Frontiers of Engineering Management

Online First
The manuscripts published below will continue to be available from this page until they are assigned to an issue.
Please wait a minute...
For Selected: View Abstracts Toggle Thumbnails
Life cycle carbon emission assessment of a multi-purpose university building: A case study of Sri Lanka
Front. Eng
Abstract   HTML   PDF (415KB)

Buildings are known to significantly affect the global carbon emissions throughout their life cycle. To mitigate carbon emissions, investigation of the current performance of buildings with regard to energy consumption and carbon emissions is necessary. This paper presents a process-based life cycle assessment methodology for assessing carbon emissions of buildings, using a multi-storey reinforced concrete building in a Sri Lankan university as a case study. The entire cradle-to-grave building life cycle was assessed and the life span of the building was assumed as 50 years. The results provide evidence of the significance of operation and material production stages, which contributed to the total carbon emissions by 63.22% and 31.59% respectively. Between them, the main structural materials, concrete and reinforcement steel made up 61.91% of the total carbon emitted at the material production stage. The life cycle carbon emissions of the building were found to be 31.81 kg·m-2 CO2 per year, which is comparable with the values obtained in similar studies found in the literature. In minimizing the life cycle carbon emissions, the importance of identifying control measures for both building operation and material production at the early design stage were emphasized. Although the other life cycle stages only contributed to about 5.19% of the life cycle carbon emissions, they should also receive attention when formulating control strategies. Some of the recommended strategies are introducing energy efficiency measures in building design and operation, using renewable energy for building operation and manufacturing of materials, identifying designs that can save mass material quantities, using alternative materials that are locally available in Sri Lanka and implementing material reuse and recycling. This study is one of the first to undertake a life cycle carbon emissions assessment for a building in the Sri Lankan context, with the hope of facilitating environmentally-friendly buildings and promoting sustainable construction practices in the country.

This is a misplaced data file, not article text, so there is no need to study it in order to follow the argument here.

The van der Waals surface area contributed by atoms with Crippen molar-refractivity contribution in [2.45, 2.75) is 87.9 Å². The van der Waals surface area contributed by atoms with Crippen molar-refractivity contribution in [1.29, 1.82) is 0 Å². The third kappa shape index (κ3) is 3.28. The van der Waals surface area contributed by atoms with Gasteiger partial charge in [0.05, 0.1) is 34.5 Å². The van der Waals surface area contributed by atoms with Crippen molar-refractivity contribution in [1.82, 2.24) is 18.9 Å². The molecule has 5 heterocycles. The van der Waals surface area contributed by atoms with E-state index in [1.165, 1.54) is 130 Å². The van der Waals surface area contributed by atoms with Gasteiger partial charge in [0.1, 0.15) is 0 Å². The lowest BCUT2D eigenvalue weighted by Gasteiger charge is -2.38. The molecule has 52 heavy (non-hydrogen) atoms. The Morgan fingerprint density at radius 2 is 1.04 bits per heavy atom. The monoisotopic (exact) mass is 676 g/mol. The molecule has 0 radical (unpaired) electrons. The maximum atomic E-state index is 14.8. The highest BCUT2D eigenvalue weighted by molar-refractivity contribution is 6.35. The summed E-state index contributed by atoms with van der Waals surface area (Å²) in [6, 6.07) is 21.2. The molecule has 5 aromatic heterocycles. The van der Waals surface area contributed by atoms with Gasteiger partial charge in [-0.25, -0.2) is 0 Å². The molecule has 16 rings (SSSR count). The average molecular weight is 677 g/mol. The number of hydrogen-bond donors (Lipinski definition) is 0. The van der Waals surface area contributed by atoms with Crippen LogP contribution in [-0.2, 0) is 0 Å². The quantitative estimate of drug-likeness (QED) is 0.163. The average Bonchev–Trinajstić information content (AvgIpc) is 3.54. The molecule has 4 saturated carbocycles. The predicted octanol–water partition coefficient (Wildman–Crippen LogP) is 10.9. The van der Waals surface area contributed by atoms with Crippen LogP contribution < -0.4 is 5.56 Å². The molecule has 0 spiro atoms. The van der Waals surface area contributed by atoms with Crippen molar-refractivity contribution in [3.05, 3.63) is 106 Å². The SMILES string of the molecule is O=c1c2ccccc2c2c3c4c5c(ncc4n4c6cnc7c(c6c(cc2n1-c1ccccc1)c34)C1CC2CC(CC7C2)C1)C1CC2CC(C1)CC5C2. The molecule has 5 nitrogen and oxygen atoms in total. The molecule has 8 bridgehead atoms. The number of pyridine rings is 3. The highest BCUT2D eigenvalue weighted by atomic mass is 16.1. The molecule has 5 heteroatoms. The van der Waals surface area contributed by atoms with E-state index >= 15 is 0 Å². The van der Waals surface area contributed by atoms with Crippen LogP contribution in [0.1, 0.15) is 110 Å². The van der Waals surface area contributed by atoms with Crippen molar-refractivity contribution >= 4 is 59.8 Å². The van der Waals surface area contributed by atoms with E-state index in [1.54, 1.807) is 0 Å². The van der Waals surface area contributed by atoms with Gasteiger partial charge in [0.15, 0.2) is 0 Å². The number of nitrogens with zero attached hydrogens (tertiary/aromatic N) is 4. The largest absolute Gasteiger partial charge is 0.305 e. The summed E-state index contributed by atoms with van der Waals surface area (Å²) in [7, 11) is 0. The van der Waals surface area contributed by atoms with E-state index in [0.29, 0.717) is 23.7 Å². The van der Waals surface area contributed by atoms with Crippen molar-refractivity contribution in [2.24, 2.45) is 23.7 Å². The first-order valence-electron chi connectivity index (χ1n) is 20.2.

Table and Figures | Reference | Related Articles | Metrics
First page | Prev page | Next page | Last page Page 1 of 1, 1 articles found